Other proposed projects

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The first thing to realize is that there is a subset sum equal to T iff there is one equal to S-T, where S=N_1 + … + N_k. Furthermore, subsets of size t summing to T correspond uniquely to subsets of size k-t summing to S-T. In this way, you only need to consider subsets of size at most k/2 (and check whether they sum of T or S-T) to solve the problem. But now you can use the usual “collision technique” to reduce the problem to subsets of size at most k/4, by forming a table of all subsets of at most this size, along with their sum of elements, until you find a disjoint pair of subsets that sums to either T or S-T. The running time of this procedure should be comparable to (k choose k/4) = c^(k+o(k)), for a certain constant c that is easy to work out. This is what I mean by the “trivial algorithm”. Now, the problem is find an algorithm — any at all — that runs in time at most d^k, where d < c. To my knowledge no such algorithm is know to exist!
The first thing to realize is that there is a subset sum equal to T iff there is one equal to S-T, where S=N_1 + … + N_k. Furthermore, subsets of size t summing to T correspond uniquely to subsets of size k-t summing to S-T. In this way, you only need to consider subsets of size at most k/2 (and check whether they sum of T or S-T) to solve the problem. But now you can use the usual “collision technique” to reduce the problem to subsets of size at most k/4, by forming a table of all subsets of at most this size, along with their sum of elements, until you find a disjoint pair of subsets that sums to either T or S-T. The running time of this procedure should be comparable to (k choose k/4) = c^(k+o(k)), for a certain constant c that is easy to work out. This is what I mean by the “trivial algorithm”. Now, the problem is find an algorithm — any at all — that runs in time at most d^k, where d < c. To my knowledge no such algorithm is know to exist!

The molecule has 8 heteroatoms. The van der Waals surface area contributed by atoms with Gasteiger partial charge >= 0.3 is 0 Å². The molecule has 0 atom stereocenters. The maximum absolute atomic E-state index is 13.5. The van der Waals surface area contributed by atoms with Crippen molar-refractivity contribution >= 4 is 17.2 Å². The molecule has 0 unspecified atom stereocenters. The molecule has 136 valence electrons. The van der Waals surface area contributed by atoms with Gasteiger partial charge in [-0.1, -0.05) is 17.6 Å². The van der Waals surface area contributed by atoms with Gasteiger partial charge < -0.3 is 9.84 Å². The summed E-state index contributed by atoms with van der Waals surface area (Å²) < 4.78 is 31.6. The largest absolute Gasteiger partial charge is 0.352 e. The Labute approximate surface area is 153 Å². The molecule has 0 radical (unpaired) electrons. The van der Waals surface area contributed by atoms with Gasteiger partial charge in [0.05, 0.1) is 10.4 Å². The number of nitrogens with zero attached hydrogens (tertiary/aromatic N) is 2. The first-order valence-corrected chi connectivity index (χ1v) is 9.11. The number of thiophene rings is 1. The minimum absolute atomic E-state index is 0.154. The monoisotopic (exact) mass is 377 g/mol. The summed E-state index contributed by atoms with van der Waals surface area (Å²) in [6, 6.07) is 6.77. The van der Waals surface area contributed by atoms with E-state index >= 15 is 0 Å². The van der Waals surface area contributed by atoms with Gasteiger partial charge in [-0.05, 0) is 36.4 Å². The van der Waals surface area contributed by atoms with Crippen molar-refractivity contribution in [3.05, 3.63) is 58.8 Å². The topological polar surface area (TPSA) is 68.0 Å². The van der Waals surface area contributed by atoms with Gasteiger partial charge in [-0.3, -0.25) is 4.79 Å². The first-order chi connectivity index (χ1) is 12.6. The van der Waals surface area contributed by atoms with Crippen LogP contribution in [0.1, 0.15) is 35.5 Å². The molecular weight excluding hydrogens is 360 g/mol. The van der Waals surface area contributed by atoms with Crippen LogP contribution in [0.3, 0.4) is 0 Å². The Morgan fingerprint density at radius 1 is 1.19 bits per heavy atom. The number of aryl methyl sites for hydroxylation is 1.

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== Filters on posets and generalizations ==
 
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I suggest to collaboratively finish writing my draft "Filters on posets and generalizations".
 
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See [http://filters.wikidot.com/ this wiki].
 
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Note that this manuscript contains [http://portonmath.wordpress.com/2009/07/31/complementive-complete-lattice/ this conjecture] which can be separated into an other smaller polymath project.
 
== Coupling determinantal processes ==
== Coupling determinantal processes ==

Revision as of 23:02, 3 April 2012

This page is a repository for any polymath proposals which are not fleshed out enough to have their own separate posts for the proposal. Contributions are welcome.

Contents

Beating the trivial subset sum algorithm

This problem was proposed by Ernie Croot, though he would not have the time to run a project based on this problem.

It is a problem that is easy to state, probably will succumb to elementary methods, and probably could be solved if enough people contributed ideas. Here goes: consider the usual subset sum (or is it knapsack?) problem where you are given a list of positive integers N_1, …, N_k, and a target number T, and you must decide whether there is some subset of N_1, …, N_k that sums to T. The problem is to beat the “trivial algorithm”, which I shall describe presently.